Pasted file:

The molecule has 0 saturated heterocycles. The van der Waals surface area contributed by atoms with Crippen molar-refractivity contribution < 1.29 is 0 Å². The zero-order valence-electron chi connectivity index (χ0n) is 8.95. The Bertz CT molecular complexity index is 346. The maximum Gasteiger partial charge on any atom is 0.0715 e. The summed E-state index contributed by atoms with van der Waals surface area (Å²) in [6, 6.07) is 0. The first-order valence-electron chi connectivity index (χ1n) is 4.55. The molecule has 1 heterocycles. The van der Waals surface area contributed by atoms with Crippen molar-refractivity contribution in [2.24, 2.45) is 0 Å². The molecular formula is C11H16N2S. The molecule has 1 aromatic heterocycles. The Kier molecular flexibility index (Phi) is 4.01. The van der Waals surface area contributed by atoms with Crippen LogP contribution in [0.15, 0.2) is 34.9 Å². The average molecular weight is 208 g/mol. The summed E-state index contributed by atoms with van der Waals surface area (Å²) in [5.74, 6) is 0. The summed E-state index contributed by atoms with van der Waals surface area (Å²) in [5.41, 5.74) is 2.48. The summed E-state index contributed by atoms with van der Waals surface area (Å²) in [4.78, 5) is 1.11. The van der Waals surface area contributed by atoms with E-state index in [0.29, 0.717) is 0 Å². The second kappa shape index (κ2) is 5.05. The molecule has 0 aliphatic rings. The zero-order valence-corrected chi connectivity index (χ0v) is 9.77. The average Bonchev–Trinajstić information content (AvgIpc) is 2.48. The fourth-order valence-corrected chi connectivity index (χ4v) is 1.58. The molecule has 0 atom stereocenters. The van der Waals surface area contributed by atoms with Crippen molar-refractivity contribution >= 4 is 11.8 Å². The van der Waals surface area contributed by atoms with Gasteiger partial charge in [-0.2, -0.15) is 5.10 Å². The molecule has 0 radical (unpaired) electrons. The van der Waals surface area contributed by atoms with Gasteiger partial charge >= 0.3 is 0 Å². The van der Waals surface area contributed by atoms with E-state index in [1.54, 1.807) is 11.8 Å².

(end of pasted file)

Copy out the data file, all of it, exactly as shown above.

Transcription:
The molecule has 0 saturated heterocycles. The van der Waals surface area contributed by atoms with Crippen molar-refractivity contribution < 1.29 is 0 Å². The zero-order valence-electron chi connectivity index (χ0n) is 8.95. The Bertz CT molecular complexity index is 346. The maximum Gasteiger partial charge on any atom is 0.0715 e. The summed E-state index contributed by atoms with van der Waals surface area (Å²) in [6, 6.07) is 0. The first-order valence-electron chi connectivity index (χ1n) is 4.55. The molecule has 1 heterocycles. The van der Waals surface area contributed by atoms with Crippen molar-refractivity contribution in [2.24, 2.45) is 0 Å². The molecular formula is C11H16N2S. The molecule has 1 aromatic heterocycles. The Kier molecular flexibility index (Phi) is 4.01. The van der Waals surface area contributed by atoms with Crippen LogP contribution in [0.15, 0.2) is 34.9 Å². The average molecular weight is 208 g/mol. The summed E-state index contributed by atoms with van der Waals surface area (Å²) in [5.74, 6) is 0. The summed E-state index contributed by atoms with van der Waals surface area (Å²) in [5.41, 5.74) is 2.48. The summed E-state index contributed by atoms with van der Waals surface area (Å²) in [4.78, 5) is 1.11. The van der Waals surface area contributed by atoms with E-state index in [0.29, 0.717) is 0 Å². The second kappa shape index (κ2) is 5.05. The molecule has 0 aliphatic rings. The zero-order valence-corrected chi connectivity index (χ0v) is 9.77. The average Bonchev–Trinajstić information content (AvgIpc) is 2.48. The fourth-order valence-corrected chi connectivity index (χ4v) is 1.58. The molecule has 0 atom stereocenters. The van der Waals surface area contributed by atoms with Crippen molar-refractivity contribution >= 4 is 11.8 Å². The van der Waals surface area contributed by atoms with Gasteiger partial charge in [-0.2, -0.15) is 5.10 Å². The molecule has 0 radical (unpaired) electrons. The van der Waals surface area contributed by atoms with Gasteiger partial charge >= 0.3 is 0 Å². The van der Waals surface area contributed by atoms with E-state index in [1.54, 1.807) is 11.8 Å².